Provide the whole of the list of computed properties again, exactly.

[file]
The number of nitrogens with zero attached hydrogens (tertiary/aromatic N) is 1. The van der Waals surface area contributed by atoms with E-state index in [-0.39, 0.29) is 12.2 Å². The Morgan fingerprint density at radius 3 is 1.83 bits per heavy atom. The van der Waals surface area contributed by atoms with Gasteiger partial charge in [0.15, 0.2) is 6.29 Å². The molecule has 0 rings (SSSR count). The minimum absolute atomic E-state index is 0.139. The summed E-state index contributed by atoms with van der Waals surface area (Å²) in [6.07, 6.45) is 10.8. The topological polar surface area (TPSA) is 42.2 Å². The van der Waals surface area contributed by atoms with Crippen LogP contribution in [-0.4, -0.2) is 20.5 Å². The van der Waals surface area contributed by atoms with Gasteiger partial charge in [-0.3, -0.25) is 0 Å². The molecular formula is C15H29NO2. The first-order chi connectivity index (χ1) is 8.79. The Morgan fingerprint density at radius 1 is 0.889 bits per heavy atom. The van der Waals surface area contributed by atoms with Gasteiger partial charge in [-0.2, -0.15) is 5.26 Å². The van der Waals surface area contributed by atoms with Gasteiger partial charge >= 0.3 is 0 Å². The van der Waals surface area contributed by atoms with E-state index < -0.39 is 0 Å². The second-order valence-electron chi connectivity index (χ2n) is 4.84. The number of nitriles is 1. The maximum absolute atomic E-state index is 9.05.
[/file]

The number of nitrogens with zero attached hydrogens (tertiary/aromatic N) is 1. The van der Waals surface area contributed by atoms with E-state index in [-0.39, 0.29) is 12.2 Å². The Morgan fingerprint density at radius 3 is 1.83 bits per heavy atom. The van der Waals surface area contributed by atoms with Gasteiger partial charge in [0.15, 0.2) is 6.29 Å². The molecule has 0 rings (SSSR count). The minimum absolute atomic E-state index is 0.139. The summed E-state index contributed by atoms with van der Waals surface area (Å²) in [6.07, 6.45) is 10.8. The topological polar surface area (TPSA) is 42.2 Å². The van der Waals surface area contributed by atoms with Crippen LogP contribution in [-0.4, -0.2) is 20.5 Å². The van der Waals surface area contributed by atoms with Gasteiger partial charge in [-0.3, -0.25) is 0 Å². The molecular formula is C15H29NO2. The first-order chi connectivity index (χ1) is 8.79. The Morgan fingerprint density at radius 1 is 0.889 bits per heavy atom. The van der Waals surface area contributed by atoms with Gasteiger partial charge in [-0.2, -0.15) is 5.26 Å². The van der Waals surface area contributed by atoms with Gasteiger partial charge >= 0.3 is 0 Å². The van der Waals surface area contributed by atoms with E-state index < -0.39 is 0 Å². The second-order valence-electron chi connectivity index (χ2n) is 4.84. The number of nitriles is 1. The maximum absolute atomic E-state index is 9.05.